FORT MEADE, FL (WFLA) — Jennifer Camp missed her father when disaster struck.
“My father was the corrector of everything that happened in every home, not just my childhood home,” she said.
Her father, Andrew, passed away last year.
His memory was the first thing that popped into the camp’s mind when Hurricane Ian collapsed the ceiling of his Fort Meade home in September.
“This is the house I grew up in and just seeing the devastation was so disappointing,” she said.
Rain poured into the house as the ceiling collapsed. A few weeks later, mold developed.
Without her father showing her around, Camp went to the city of Fort Meade to ask what help was available.
“Normally, the city controls public areas, rights of way, driveways, etc. in the city. As one Jean Bagnall said,
Entry: Team Rubicon.
The city helped the camp connect with Team Rubicon, a national group of volunteers who respond to natural disasters and provide free recovery services.
“We are using the skills that we have gained in the private sector as well as in our professional lives in the military, EMS, fire and police,” said Valerie Decio.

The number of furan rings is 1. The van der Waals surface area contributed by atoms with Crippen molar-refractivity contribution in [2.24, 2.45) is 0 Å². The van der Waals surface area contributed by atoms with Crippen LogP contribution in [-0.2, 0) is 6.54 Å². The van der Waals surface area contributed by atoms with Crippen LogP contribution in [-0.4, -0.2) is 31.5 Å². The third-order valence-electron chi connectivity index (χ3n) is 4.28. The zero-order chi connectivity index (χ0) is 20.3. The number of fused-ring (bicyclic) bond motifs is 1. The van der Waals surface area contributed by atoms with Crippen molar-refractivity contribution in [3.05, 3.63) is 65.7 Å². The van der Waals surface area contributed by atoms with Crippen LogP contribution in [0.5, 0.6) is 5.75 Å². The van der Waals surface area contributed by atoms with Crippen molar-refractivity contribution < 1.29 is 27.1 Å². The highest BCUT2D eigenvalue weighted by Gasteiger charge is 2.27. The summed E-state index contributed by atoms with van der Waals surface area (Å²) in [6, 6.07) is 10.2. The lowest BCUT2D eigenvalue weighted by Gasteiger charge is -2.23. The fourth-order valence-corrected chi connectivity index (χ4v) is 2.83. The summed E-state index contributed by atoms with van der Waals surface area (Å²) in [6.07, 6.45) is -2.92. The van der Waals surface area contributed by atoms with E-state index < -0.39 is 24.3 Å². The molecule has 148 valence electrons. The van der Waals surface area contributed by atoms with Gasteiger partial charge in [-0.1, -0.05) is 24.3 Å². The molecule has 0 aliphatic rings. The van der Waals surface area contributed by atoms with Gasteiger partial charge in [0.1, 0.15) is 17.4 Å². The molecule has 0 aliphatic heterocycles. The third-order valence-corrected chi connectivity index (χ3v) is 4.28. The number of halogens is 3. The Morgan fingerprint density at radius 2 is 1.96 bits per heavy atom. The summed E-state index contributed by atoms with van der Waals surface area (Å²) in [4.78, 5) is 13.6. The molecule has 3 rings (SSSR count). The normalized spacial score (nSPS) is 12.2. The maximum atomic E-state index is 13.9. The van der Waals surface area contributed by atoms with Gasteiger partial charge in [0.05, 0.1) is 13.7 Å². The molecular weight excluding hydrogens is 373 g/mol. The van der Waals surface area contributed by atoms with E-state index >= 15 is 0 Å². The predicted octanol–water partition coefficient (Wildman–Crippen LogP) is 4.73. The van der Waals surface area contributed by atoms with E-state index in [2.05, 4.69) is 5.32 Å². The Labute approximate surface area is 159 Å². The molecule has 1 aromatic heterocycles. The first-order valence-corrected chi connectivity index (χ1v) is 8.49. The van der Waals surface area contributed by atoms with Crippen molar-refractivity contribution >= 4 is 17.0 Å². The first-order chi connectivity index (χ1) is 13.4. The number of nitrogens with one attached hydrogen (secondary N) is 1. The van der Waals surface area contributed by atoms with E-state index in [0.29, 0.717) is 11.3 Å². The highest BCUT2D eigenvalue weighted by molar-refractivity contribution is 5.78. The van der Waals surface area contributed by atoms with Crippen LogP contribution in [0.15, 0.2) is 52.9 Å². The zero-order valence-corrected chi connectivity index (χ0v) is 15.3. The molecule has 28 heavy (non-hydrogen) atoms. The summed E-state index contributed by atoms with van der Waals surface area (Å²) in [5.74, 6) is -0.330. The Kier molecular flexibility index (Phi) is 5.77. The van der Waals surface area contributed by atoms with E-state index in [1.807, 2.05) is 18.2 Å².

The team helps build tarp roofs and clear trees. A “removal team” removes debris, drywall, and damaged floors and ceilings.
A group of 30 people from Team Rubicon arrived at Fort Meade in the first week of October to serve survivors of Hurricane Ian in Polk and Hardy counties.
Other teams are in Puerto Rico as well as Charlotte, Lee, Volusia and DeSoto counties.
“We have a bias to act, and when we’re sitting and we see a storm brewing, we want to help people. We want to help them get back to normal.” This is the worst day of their lives, they may have lost everything,” Decio said.
To contact Team Rubicon for support, please call 863-410-0028.
City administrator Bagnall says Team Rubicon has helped drive cleanup in his city.
“Many residents will probably not be able to keep up with a complete cleanup of the city for months, as they do not have the capacity to bring in timber services to help cut down trees,” Bagnall said.
On Thursday, the “demolition team” was clearing the camp homes so that contractors could come and begin the rebuilding process.
It’s a job that Camp doesn’t have to worry about or make an insurance claim for.
They are also removing valuable possessions, such as the camp father’s collection of pocket knives and her late brother’s funeral plaque.
“[They are] We have enough compassion and empathy to know that we live here forever. [say] “Here are some sentimental photos and personal items for us,” she said. rice field.”
For more information about Team Rubicon, visit teamrubiconusa.org.